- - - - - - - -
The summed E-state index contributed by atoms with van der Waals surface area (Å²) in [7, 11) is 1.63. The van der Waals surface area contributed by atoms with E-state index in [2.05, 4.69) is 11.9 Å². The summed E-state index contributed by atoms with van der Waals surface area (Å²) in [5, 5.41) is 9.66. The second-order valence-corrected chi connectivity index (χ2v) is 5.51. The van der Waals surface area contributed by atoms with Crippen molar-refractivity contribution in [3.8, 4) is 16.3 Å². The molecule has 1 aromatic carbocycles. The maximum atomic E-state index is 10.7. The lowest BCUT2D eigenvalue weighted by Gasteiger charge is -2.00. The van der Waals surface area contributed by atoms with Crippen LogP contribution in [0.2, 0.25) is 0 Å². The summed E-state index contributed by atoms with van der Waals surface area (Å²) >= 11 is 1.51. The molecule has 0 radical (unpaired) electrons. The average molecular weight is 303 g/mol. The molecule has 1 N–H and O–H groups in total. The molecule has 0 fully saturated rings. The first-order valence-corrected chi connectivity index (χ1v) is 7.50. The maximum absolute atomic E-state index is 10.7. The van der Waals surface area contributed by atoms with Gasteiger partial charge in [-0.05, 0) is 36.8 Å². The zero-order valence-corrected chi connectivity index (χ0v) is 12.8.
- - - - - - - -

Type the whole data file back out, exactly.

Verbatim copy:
The summed E-state index contributed by atoms with van der Waals surface area (Å²) in [7, 11) is 1.63. The van der Waals surface area contributed by atoms with E-state index in [2.05, 4.69) is 11.9 Å². The summed E-state index contributed by atoms with van der Waals surface area (Å²) in [5, 5.41) is 9.66. The second-order valence-corrected chi connectivity index (χ2v) is 5.51. The van der Waals surface area contributed by atoms with Crippen molar-refractivity contribution in [3.8, 4) is 16.3 Å². The molecule has 1 aromatic carbocycles. The maximum atomic E-state index is 10.7. The lowest BCUT2D eigenvalue weighted by Gasteiger charge is -2.00. The van der Waals surface area contributed by atoms with Crippen LogP contribution in [0.2, 0.25) is 0 Å². The summed E-state index contributed by atoms with van der Waals surface area (Å²) >= 11 is 1.51. The molecule has 0 radical (unpaired) electrons. The average molecular weight is 303 g/mol. The molecule has 1 N–H and O–H groups in total. The molecule has 0 fully saturated rings. The first-order valence-corrected chi connectivity index (χ1v) is 7.50. The maximum absolute atomic E-state index is 10.7. The van der Waals surface area contributed by atoms with Gasteiger partial charge in [-0.05, 0) is 36.8 Å². The zero-order valence-corrected chi connectivity index (χ0v) is 12.8.